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Actor's Other Career Book
by: Lisa Mulcahy
Published: 2006 Allworth Press
*David Suarez is also known by the stage name David Christopher, which is the name used in this book.
THE WIZARD OF IMPROV
When David Christopher couldn’t find the job he wanted, he defined and created it himself-and started an empire. Christopher founded Just The Funny, an interactive, improv-based corporate services company in Miami. JTF provides both performers and original performance pieces to help corporations market products, sell at trade shows, and promote their services. Additionally, Christopher and his team innovated a unique business training model called BizProv, which facilitates actual actor-improv training workshops to help corporate employees become more effective and creative in terms of generating and carrying out work projects. The company also specializes in teambuilding through improv technique. The pay-off: satisfied clients include Direct TV, Honeywell, Bell South, and Clear Channel.
Christopher is also deeply committed to providing great live improv entertainment to Miami audiences through JTF’s live performances and improv festival. He talks about the road he’s traveled with the company so far, and where he plans to go in the future.
“I was born and raised in Miami, and got a BFA in film from New York University. I lived in New York for quite a while, and did film and television for quite a long time. I cam back to Miami to shoot a film, funding fell through, and I found myself out of work. That’s when I started doing improv. I then went on to more film and TV-I produced the series Blind Date-and then I had my daughter, and just changed my priorities. I realized a lot of what I was doing wasn’t really good for family life, so I went back to school and got an MBA, and started doing corporate improv.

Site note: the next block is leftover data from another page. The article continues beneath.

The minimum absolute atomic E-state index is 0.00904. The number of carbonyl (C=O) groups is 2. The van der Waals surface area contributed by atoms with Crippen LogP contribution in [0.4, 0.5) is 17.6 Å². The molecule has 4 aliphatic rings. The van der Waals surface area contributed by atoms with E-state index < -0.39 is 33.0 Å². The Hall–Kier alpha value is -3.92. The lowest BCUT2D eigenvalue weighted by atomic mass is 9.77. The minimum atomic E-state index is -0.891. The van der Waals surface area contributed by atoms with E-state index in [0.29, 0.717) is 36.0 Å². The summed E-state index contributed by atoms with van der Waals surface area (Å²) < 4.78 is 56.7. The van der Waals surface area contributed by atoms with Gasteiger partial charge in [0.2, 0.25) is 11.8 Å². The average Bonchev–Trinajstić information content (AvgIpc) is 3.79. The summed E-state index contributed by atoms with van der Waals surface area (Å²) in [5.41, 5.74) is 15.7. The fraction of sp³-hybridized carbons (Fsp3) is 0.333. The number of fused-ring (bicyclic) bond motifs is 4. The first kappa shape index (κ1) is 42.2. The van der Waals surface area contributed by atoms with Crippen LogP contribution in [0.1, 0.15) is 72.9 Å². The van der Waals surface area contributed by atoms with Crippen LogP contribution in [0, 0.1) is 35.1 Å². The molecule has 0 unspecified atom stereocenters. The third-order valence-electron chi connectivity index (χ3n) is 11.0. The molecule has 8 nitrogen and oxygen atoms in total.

“I started Just The Funny back in 1999, with a number of other actors. We just wanted to go ahead and do improv the way we wanted to do it-long-form, short-form, and really, just to be able to branch out and eventually grow the business.”
“With Just The Funny, the biggest challenge IS just growing the business. We started out with nothing; we didn’t have a cent in the bank. We were like guerilla business people, running around handing out flyers; we were like a rock band on the LA strip, trying to get people to come to our performances! Now, we are definitely the leaders in our market here in Miami. We’ve done this through a lot of hard work, and by being open, listening to our people. We’ve really taken a sound look at how we were structured as an organization, because we really value our people. Our people are our product.”
On Doing the Job
“Our approach to corporate improv is definitely and analytical one. When you’re doing improvisation, you’re really trained to listen, pay attention to your surroundings, to pick up things that are going on. You have to pick up key pieces of information and be able to use them. You have to be an observer and a communicator. Those are two skill sets that are really transferable to anything in life, and definitely to the business world.